Edward Davis – Cavalry Officer and Chronicler, Part 1

Biographical Profile

Lt Col Davis near Jerusalem, 1918

A US Army cavalry officer, serving from the Spanish-American War until just before WW2, Edward Davis isn’t a household name. For those interested in the history of US military horse equipment, his name is one that should be very familiar – yet it is not.

In this two-part biographical profile, we’ll take a short look at his background, and then a deeper dive into his significance in the study of US horse equipment, and the amazing influence his own work had on nearly everyone that has written on the topic.

Born in September, 1874, Edward was the younger son of David and Alice Davis. David Davis ran a prosperous retail/wholesale grocers business in Litchfield, Illinois. His grandfather, also named David Davis, was an immigrant from Italy, who became a militia captain in New York during the War of 1812. Wounded and captured at the Battle of Queenstown Heights, he remained in a British prison in Boston. After the war he relocated to St. Louis and later farmed in Illinois.

Apparently, the family did well enough to send Edward to Cornell University, where he appears to have studied the law, graduating with the Class of 1896.

After graduating, both Edward and his eldest brother, David Davis III, were swept up into the excitement of the war with Spain, with Edward gaining a second lieutenancy in the 1st Illinois Volunteer Infantry, and David a captaincy with the 4th Illinois Volunteer Infantry. Edward’s service was brief, but action-packed with the 1st Illinois being shipped to Cuba and participating in many of the actions there during the war.

The military life clearly agreed with Lt. Davis, as he managed to gain a commission as a Captain in the 33rd US Volunteer Infantry, a unit raised primarily in Texas. This rather well-known unit was shipped to the Philippines and served there for nearly two years. Even before mustering out, Captain Davis had managed to acquire a 1st Lieutenants commission with a Regular Army unit, the 11th US Cavalry.

In the years that followed, Edward Davis served in many places – Cuba, Philippines, various US postings, and gained notice for himself, being a valuable officer for special assignments. One of the first special appointments for Captain Davis was his selection to be the secretary for the prominent cavalry equipment board, initiated in 1911. This was the famous Cavalry Board that designed and promoted the Model of 1912 Service Saddle and equipments.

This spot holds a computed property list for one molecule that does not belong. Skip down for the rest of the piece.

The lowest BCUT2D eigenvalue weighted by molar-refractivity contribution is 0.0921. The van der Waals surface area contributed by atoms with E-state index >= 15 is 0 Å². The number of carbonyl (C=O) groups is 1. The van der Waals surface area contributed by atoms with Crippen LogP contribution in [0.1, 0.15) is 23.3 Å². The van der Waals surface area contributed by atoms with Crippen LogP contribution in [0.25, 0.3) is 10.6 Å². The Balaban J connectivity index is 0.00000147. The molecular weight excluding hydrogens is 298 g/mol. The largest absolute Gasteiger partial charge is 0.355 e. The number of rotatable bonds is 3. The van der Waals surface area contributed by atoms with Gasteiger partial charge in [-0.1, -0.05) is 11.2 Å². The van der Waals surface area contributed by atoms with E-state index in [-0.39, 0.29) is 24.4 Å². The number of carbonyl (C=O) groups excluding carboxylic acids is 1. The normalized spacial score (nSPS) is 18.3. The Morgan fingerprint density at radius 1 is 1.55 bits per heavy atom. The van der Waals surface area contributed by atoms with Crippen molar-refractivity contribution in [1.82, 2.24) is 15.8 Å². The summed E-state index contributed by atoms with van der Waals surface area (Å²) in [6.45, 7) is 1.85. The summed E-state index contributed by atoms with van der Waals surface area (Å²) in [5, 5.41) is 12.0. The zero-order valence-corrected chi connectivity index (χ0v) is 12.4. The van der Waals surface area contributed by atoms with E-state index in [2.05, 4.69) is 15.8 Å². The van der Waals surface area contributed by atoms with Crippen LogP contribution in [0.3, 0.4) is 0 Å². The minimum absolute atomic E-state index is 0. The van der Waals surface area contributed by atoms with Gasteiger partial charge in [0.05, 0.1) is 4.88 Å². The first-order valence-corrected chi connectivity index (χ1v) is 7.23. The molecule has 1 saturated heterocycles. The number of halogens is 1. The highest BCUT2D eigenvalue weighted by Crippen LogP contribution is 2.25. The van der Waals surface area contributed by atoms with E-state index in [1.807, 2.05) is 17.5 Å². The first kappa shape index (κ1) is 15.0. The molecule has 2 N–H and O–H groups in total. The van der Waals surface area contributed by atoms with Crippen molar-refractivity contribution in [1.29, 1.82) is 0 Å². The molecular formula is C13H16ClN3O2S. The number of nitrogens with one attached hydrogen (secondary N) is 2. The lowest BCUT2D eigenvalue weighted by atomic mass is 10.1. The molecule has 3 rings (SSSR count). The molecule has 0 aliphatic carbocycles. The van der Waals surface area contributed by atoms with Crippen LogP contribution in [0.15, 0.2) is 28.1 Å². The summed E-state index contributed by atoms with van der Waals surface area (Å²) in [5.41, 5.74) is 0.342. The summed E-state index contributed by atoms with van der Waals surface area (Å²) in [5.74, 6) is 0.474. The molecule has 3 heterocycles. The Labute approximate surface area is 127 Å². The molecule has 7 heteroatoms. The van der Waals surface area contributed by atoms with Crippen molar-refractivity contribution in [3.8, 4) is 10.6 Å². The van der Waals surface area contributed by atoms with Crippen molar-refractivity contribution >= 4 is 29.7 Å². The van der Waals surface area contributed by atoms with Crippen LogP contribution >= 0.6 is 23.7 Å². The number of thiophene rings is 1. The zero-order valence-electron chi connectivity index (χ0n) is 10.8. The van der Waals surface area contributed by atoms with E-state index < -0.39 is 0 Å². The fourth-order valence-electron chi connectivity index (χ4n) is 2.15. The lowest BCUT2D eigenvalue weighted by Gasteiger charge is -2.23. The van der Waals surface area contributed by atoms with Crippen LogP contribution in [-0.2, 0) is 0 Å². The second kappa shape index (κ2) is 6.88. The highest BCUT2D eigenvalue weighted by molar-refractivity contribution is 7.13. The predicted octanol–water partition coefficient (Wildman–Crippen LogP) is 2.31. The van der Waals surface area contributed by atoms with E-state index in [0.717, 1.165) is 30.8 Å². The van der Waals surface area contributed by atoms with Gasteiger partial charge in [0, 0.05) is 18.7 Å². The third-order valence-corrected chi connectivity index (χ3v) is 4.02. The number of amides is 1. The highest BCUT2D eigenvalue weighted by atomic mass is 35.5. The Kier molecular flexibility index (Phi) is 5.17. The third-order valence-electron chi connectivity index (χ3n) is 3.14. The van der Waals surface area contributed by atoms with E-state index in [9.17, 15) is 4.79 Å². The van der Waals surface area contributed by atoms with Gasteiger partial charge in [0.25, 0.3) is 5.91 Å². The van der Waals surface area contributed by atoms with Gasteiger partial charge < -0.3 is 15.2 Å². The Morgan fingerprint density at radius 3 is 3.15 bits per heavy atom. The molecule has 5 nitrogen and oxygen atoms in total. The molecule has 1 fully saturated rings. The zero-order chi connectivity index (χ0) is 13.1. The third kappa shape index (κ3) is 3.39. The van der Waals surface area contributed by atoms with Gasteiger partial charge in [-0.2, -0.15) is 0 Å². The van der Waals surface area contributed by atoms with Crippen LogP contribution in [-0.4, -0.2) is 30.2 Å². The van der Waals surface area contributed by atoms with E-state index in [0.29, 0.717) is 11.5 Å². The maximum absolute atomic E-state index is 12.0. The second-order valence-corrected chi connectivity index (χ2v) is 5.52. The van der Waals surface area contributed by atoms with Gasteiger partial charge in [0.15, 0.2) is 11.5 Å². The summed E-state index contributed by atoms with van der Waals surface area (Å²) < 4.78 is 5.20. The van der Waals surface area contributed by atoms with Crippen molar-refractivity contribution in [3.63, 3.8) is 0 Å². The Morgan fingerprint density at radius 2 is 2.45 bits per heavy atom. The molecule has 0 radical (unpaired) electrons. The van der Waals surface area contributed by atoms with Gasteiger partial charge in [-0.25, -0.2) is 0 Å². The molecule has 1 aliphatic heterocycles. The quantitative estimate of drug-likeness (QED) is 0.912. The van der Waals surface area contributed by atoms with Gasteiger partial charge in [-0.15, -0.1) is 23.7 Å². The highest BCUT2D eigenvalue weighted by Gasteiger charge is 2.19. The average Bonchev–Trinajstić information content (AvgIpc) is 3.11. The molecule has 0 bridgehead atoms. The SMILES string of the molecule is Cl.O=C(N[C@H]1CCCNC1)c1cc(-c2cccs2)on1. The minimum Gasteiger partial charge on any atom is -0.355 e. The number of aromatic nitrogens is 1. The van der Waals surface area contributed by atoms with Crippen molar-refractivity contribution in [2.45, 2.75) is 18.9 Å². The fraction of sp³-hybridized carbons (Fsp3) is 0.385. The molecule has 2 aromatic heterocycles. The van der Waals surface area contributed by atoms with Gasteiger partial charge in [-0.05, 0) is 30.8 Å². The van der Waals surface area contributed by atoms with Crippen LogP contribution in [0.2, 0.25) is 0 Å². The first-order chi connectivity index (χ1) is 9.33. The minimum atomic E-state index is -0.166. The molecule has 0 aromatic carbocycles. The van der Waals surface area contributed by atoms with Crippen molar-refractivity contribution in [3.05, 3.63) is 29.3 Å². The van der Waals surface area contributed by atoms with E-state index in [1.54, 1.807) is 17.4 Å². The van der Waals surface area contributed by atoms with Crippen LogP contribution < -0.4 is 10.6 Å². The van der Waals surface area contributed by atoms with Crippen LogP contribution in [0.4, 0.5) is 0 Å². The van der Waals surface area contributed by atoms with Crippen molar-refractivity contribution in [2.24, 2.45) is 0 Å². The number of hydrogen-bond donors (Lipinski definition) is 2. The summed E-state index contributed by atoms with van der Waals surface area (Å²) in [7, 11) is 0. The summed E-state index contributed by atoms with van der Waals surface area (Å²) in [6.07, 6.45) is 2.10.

Later came service along the Mexican border, and in 1916 he was selected to become an observer attached to British forces in Palestine, eventually entering Gaza and Jerusalem with General Allenby. He also observed forces in a variety of theaters, including French, Russian, Italian, Serbian and Greek troops, before serving in The Hague as a military attaché, performing various military intelligence gathering activities, while catching a few promotions.

Through the war and for the next ten year or so, Lt. Col. Davis continued his military cavalry career primarily in foreign service roles. Following his lengthy foreign service work, he spent the last years of his career primarily involved with National Guard and Reserve organizations. In 1936, after some 40 years of continual service, Col. Davis retired from his military life.

Following his military retirement, he work as assistant to the president of a large department store in Chicago until the outbreak of WW2. He was appointed by then governor Dwight Green as purchasing agent for the Illinois State Dept of Finance, and some years later attempted to electoral politics with a run for the House of Representatives, which did not succeed.

Col Davis was married to Alice Steel in 1907, and the couple had two daughters, Alice and Elizabeth.

Col. Davis passed away at age 90, on October 18, 1964, and was buried in Galena, Illinois.

As a brief note – there isn’t a great deal written about the man and his career, but searches do turn up the most amazing number of references to his work and reports as a ‘military attache’ in a wide number of countries. I suppose the closest term one might have for his various roles from 1916 through the 1920s was military intelligence and reporting. Fascinating fellow, in any case.

Office of Illinois Secretary of State – Illinois Spanish-American Veterans, Illinois State Archives


Col. Edward Davis, Career Soldier, 90. (1964, October 20). The New York Times.

Edward Davis Dies; 5 Lands Cited Colonel. (1964, October 19). Chicago Tribune, 46.

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